IV. On 20 July 1988 the Board accordingly delivered an interlocutory decision ruling the appeal admissible, and referred the following point of law to the Enlarged Board of Appeal: "Is a claim to the use of a chemical compound or class of compounds for a particular non-medical purpose novel within the meaning of Article 54 EPC, having regard to prior art which discloses the use of that compound (class of compounds) for a different non-medical purpose, if the two teachings are carried out by identical technical means and the only novel feature in the claim is the use itself?"

V. The Enlarged Board ruled as follows in its decision G 6/88 of 11 December 1989:

"A claim to the use of a known compound for a particular purpose, which is based on a technical effect which is described in the patent, should be interpreted as including that technical effect as a functional technical feature, and is accordingly not open to objection under Article 54(1) EPC provided that such technical feature has not previously been made available to the public".

Reasons for the Decision

1. Claim 1 as currently worded relates to the use of plant-growth regulating compounds of formula (i) which are known as such. The Enlarged Board's ruling means that its subject-matter is new within the meaning of Article 54 EPC provided that:

(i) the technical effect in which the claimed use resides is described in the application, which of course means in the original documents;

(ii) this technical effect was not made available to the public before the relevant priority date of the application at issue. As the Enlarged Board pointed out, the question on which this second condition turns will always be one of fact.

2. The first condition has unquestionably been met: see, for example, the original Claim 1 beginning "Plant-growth regulating agent", followed later by a definition of the agent's active substances identical to that in Claim 1 as now worded. It goes without saying that the technical effect, whose disclosure the Enlarged Board has ruled to be the crux of the matter, is indicated just as clearly in the original Claim 1 relating to the agent as such as in the current use claim. Furthermore, the first sentence of the original description specifically mentions a "use", while paragraph 1 on page 2 refers to the compounds' "strong growth-regulating properties".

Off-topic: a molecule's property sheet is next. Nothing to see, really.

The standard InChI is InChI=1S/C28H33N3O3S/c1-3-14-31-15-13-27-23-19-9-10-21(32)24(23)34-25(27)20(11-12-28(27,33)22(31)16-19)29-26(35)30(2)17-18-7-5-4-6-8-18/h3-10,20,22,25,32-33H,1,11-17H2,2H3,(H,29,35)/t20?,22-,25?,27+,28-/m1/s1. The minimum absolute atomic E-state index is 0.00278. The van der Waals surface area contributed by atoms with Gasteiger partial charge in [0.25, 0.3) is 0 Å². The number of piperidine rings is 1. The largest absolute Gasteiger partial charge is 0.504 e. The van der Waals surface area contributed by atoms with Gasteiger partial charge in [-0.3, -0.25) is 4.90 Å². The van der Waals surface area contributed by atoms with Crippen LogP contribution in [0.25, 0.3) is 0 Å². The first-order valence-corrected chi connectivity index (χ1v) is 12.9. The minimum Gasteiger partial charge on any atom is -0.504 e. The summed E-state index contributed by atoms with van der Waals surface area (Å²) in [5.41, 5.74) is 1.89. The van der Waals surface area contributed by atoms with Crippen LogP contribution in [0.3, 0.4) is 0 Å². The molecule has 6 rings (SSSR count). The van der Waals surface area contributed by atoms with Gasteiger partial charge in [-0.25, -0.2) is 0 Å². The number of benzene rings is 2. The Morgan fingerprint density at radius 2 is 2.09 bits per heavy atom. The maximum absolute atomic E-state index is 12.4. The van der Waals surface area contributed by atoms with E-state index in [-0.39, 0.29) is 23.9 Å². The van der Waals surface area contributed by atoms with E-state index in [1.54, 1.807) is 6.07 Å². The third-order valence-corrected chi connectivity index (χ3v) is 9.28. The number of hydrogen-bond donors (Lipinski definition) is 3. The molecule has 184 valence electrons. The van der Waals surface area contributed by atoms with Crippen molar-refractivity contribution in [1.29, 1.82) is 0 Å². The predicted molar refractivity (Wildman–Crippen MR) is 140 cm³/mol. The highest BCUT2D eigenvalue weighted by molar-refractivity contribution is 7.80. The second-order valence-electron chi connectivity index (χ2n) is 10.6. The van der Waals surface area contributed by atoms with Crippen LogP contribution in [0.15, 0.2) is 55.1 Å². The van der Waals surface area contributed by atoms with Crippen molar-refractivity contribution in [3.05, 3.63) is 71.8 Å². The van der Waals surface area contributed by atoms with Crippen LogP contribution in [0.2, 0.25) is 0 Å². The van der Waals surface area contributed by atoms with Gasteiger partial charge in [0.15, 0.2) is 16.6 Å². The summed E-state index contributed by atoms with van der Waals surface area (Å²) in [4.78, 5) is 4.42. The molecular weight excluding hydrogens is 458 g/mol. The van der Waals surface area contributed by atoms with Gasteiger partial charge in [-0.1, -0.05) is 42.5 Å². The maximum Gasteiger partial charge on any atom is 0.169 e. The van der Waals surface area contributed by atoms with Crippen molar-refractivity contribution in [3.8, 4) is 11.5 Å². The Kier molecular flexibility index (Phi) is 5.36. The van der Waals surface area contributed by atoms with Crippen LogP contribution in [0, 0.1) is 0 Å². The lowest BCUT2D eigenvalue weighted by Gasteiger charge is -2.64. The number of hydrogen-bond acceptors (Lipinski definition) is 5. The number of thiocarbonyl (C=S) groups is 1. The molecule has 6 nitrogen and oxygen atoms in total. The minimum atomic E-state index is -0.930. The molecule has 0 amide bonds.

3. The other matter to be clarified for the purposes of a ruling on novelty is whether the effect of the substances (i) as growth regulators might have been available to the public before the priority date of the application at issue.

3.1 The growth-regulating effect is not "available" in this sense if the cultures being treated actually underwent growth regulation - as must have been the case, even if it went unnoticed - when the compounds (i) for controlling fungi were put to the use known from (1). After all, decision G 6/88 stresses that the question of inherency does not arise under Article 54 EPC (point 8, in particular 8.1 and 8.2). On the contrary, an effect not previously described, but actually occurring during the execution of a known teaching and intended as the basis of a use invention, becomes available to the public only when revealed so clearly during such execution as to disclose the invention's essential character, at least potentially, to an unlimited number of skilled persons. In the present case, the growth-regulating effect of the compounds (i) would have become available as a technical teaching prejudicial to novelty only if the cultures treated with (i) for the purpose of fungus control had clearly and unmistakably exhibited an abnormal growth process and there had been a definite causal connection between the treatment and this growth process.